BUSINESS PROFILE - Not just pretty things

Thursday, March 18, 2021

Since 2005, Patchell Stainless has built a reputation as a one-stop-shop for high quality, custom-built tankers. It’s the very reason why its customers keep coming back.

A household name in Kiwi trucking circles since 1972, the Patchell Group needs no introduction. Over the years, Patchell has grown to include four individual but interlinked entities (Patchell Industries, Patchell Stainless, Patchell Repairs & Maintenance, and Swinglift). Together, these companies allow the group to meet the needs of its logging, tanker and container transport clients. The Patchell Stainless division was added in 2005 when the group bought Simmons Engineering. “We’re pretty much a custom-build shop, not a production line; we build anything that comes in, to spec,” explains Stainless manager Wayne Gardner. The division currently accounts for about 10% of the 200-odd units Patchell puts on the road annually.

Wine, milk, molasses, oil, juice, DG (in conjunction with Tanker Solutions), water, demountables… all are built to the highest level of quality control with 304L or 316-grade stainless steel. “We have one supplier of stainless steel in Auckland; we don’t buy from all over the place. That means we can keep control and that’s a big advantage to us. If anything is wrong, we can go back to that supplier and figure it out. We have a strict quality regime on how we build – everything’s documented,” Gardner says. Added to this are in-house paint shops, electrical and brake specialists, and finishing bays – complications are reduced, and efficiency increased. The process starts off with finding out what the customer wants to cart and what truck/tractor unit they’ll use, before the CAD boffins at Patchell Industries work out the spec of the build. Patchell Industries then gets to work designing and building the chassis while Patchell Stainless works on the tanks. Chassis and other smaller components such as drawbar assemblies are welded by Patchell Industries’ six plasma welding robots. Stainless has one robot to do the tank seams.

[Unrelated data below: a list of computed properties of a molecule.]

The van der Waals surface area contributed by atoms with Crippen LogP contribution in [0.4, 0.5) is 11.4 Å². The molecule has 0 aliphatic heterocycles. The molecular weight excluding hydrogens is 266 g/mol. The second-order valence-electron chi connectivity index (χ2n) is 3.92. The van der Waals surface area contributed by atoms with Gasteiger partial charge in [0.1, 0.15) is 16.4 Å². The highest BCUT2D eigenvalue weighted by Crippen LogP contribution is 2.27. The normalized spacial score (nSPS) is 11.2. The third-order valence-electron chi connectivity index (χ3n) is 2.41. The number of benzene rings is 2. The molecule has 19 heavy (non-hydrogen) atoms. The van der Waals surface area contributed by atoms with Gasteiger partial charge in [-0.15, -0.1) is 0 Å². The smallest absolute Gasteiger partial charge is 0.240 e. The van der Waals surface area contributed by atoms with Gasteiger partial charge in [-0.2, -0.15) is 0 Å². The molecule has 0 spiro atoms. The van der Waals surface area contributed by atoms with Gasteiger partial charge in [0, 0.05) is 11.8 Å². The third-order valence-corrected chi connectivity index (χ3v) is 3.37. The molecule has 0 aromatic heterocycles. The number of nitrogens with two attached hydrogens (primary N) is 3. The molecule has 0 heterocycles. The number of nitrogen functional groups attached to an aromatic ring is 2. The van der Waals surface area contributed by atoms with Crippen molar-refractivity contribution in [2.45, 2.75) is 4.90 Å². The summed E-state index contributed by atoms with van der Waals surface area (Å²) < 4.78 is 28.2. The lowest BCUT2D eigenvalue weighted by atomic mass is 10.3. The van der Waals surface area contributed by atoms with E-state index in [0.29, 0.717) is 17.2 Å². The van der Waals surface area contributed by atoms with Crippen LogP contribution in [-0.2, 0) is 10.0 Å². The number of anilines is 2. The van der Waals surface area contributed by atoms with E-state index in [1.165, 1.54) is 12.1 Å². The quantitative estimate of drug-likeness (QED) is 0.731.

This has reduced a 2.5-hour job (per seam) to just four minutes, at the same time freeing up one of the two people needed to do the job, making less noise and requiring fewer consumables. When it comes to innovation, the aspect that’s changed the most over the years is the tank volumes – but Patchell prefers not to reinvent the wheel, instead playing to its strengths and giving customers what they want. “A lot of our innovation has come from customers, who help us understand what makes the job easier for the driver. When something works, it gets passed onto other designs,” says Glenn Heybourn, sales and marketing manager. “There are people doing tanks with no chassis under them; that’s not something we believe we should do. Others are trying to innovate with less tare weight, but when you cut tare weight, it creates the opportunity for cracking and other problems. We’re lucky that our tankers are based on logging gear trialled and proven in the bush. We’re not the lightest tanker on the road – pretty close – but we also have strength and durability,” Gardner says.